WDM in East Africa: reports from the World Social Forum and Tanzania

Thursday, 1 February 2007

Thursday 1 February

It rained for what was the first time in several weeks this morning. It absolutely poured down, leaving the streets of Dar awash with stagnant water, as the drainage system could not cope.

Anecdotally, people tell me that they can already see the impacts of climate change here, as well as in Kenya. Mathias Mulagwanda from People’s Voice for Development says that the snowcap on Kilimanjaro, which is just south of the Tanzanian border with Kenya, is dwindling and soon will just cover the very top of Africa’s hugest peak.

Mathias’ NGO works on community water projects in Dar. By helping communities drill boreholes, the cost of water can be reduced to maybe 20 shillings for 20 litres (still more expensive than piped water which might cost 6 shillings), but definitely a better option than the 200 shillings you might have to pay to private vendors (‘machingas’).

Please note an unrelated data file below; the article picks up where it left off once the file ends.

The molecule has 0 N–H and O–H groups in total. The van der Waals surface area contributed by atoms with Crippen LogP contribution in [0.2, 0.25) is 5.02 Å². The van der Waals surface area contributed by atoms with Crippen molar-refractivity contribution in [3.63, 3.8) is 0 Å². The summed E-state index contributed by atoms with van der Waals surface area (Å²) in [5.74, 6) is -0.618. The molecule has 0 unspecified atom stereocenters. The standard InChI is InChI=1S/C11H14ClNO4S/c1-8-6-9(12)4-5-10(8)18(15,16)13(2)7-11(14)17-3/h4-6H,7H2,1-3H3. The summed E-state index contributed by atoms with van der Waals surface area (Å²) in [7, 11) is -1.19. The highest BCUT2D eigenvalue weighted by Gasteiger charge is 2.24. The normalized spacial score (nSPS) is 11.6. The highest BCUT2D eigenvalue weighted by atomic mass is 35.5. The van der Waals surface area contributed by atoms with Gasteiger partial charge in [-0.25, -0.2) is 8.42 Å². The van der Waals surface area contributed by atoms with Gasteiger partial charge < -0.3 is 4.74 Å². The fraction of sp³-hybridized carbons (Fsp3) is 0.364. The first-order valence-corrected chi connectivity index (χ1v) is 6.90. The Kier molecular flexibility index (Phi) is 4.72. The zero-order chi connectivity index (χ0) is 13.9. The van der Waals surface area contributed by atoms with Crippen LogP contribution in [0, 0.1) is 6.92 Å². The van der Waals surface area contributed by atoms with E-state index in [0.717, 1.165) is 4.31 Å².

Overall Dar is a city of haves and have nots: for those of us who can afford it, we can drink bottled water, confident in the knowledge it is safe to drink. Everyone else must drink what they can get, with a lot of people collecting it in buckets from neighbours’ taps, from street stand pipes or from community wells.

The rain clears up and I spend a useful morning with TANGO – the Tanzanian Association of NGOs – and Mussa Billegeya. We discuss campaign plans for the coming months - there are several key dates which provide opportunities to raise the profile of water issues, including International Women’s Day and World Water Day, both in March. TANGO’s water campaign includes maybe 40 different NGOs across Tanzania. The collapse of the water privatisation in Dar and the subsequent legal action by Biwater has inadvertently served to mobilise groups in Tanzania and indeed across Africa.

Yesterday afternoon was spent sitting under the shade of huge leafy trees whilst attending a Gender and Development Seminar, which was hearing report-backs from the World Social Forum. Over 60 people are present to hear about the WSF and I am very pleased to present the formation of the African Water Network, which is greeted with a round of applause. These seminars are held every week and attract a variety of people from across Dar and beyond – women’s groups, youth groups and anyone else who is interested. The Tanzanian Gender Networking Programme hosts this seminar and I am really impressed by the event and the discussion that takes place.

No comments: